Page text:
Here, the loss that the insurers contracted to pay is the loss in business income. Although the loss in business income must be measured in money, the insured does not have to prove a loss of money to recover, but a loss of net profits from the business based on past experience. Like the insurer in Dubin Paper Co. which owed the insured the equivalent in money of the building lost by fire, the insurers must give B A Properties the equivalent in money of its business interruption losses. From this, it follows that any receipt by B A Properties of money from any other source, does not reduce the actual loss that B A Properties sustained as a result of Hurricane Marilyn for which the insurers must compensate it. See Milwaukee Mechanics Ins. Co. v. Maples, 37 Ala.App. 74, 66 So.2d 159, 167 (1953) (insurer’s liability to pay insured actual cash value as provided in policy not diminished by fact that seller realized all but $1,000 of agreed contract price in sale after fire).

The court in Dubin Paper Co. further illustrated this principle through the following examples:

Suppose that after a building is destroyed by fire a benevolent relative hears of the insured’s loss and, not knowing or caring whether the building was insured, sends the insured a check for $10,000 as a solace to him, would the insurance company be permitted in its settlement with the insured to deduct the $10,000 which was given to him by his relative as a result of the loss? The only logical answer to that question is “No”. The insurance company would have no right to appropriate to itself any part of the windfall to the insured. Suppose that after the building was destroyed by fire there was found in the ruins, in a heat resistant container which, unknown to anyone had been concealed under one of the floors of the destroyed building, the sum of $10,000. That would belong to the insured unless some other person could establish a superior claim to it. The insurance company would have no valid claim on that windfall. The destruction of a building by fire may conceivably bring many benefits to the owner and whatever these may be, the insurance company cannot participate in them.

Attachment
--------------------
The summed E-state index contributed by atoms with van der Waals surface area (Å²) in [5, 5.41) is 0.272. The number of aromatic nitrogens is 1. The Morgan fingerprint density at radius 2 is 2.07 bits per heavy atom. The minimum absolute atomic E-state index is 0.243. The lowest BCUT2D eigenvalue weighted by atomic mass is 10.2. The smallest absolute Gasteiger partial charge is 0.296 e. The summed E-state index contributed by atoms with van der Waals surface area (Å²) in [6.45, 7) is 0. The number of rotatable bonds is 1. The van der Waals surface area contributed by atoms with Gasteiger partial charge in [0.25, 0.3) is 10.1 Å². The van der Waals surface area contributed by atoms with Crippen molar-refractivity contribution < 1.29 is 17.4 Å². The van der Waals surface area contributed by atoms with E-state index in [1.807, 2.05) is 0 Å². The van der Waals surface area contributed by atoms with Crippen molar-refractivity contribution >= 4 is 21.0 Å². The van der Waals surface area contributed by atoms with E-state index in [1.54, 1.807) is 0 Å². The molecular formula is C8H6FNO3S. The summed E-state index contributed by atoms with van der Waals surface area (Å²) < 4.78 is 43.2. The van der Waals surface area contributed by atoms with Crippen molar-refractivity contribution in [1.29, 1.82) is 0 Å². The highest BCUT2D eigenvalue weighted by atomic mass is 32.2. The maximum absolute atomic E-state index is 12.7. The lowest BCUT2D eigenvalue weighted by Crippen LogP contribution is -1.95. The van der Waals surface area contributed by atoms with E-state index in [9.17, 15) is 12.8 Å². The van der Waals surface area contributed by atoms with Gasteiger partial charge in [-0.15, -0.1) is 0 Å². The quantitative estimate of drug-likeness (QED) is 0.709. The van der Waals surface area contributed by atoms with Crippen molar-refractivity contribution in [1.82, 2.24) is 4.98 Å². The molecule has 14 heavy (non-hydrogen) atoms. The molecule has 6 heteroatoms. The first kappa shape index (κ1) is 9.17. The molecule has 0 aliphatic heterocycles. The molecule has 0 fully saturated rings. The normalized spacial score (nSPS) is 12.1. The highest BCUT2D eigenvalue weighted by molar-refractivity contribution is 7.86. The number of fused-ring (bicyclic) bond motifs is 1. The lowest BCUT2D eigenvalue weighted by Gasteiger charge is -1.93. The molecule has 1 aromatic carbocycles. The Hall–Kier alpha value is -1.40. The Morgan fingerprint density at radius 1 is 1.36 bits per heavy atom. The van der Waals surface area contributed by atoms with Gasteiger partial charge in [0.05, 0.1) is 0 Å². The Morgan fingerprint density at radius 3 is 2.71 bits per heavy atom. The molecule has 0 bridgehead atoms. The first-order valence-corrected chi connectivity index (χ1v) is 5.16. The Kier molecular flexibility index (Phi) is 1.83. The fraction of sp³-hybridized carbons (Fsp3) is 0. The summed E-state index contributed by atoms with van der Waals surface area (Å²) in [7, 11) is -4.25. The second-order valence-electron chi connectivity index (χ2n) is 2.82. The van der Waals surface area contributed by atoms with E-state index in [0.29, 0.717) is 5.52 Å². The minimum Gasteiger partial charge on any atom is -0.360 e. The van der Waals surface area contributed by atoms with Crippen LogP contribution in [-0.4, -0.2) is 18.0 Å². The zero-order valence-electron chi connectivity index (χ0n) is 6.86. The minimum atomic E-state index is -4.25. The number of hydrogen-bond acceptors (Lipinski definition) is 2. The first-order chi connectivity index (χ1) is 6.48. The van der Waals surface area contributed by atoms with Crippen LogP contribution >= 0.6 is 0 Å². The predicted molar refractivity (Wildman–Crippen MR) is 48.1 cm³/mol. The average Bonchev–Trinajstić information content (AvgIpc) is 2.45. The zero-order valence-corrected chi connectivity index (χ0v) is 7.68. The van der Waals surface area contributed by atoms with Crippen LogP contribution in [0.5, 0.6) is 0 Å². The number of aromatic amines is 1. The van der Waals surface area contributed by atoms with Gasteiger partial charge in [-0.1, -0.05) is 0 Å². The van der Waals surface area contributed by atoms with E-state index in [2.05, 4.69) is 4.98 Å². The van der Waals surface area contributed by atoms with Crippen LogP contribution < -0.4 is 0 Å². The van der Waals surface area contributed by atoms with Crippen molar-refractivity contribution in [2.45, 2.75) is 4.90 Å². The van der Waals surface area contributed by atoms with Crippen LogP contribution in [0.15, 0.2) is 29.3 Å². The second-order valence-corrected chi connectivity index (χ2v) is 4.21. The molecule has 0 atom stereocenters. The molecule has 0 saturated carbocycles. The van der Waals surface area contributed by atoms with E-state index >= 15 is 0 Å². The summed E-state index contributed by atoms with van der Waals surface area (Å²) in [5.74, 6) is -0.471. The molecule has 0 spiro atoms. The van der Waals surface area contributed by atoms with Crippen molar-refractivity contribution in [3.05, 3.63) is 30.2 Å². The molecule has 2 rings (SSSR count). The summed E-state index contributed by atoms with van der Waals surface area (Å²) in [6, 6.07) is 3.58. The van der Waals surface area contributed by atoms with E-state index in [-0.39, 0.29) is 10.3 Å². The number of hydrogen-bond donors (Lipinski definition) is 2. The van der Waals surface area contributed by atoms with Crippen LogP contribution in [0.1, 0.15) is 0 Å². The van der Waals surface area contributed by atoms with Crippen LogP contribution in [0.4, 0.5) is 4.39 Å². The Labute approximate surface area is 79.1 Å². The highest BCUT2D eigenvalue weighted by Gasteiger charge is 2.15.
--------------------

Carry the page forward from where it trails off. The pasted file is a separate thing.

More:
Dubin Paper Co., 63 A.2d at 92-93 (footnote omitted). Thus, even if B A Properties benefitted by the sale of the Hotel, the insurers cannot escape their own liability by claiming that benefit as their own:

That the occurrence of the loss may either, because of the existence of collateral contracts, or because of the abandonment of such contracts, indirectly give to the insured an advantage, does not concern the insurer. He does no more than indemnify the insured according to his policy if he pays no more than the value of the property destroyed, the
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*685 sum insured upon it and the interest of the insured at the time of the loss. That the damage from a fire was repaired by a third party without any expense to an insured or that a purchaser paid for a parcel of real estate after a house thereon was damaged by fire the same price he agreed to pay before the fire does not diminish the liability of the insurer to pay for the value of the property destroyed or damaged.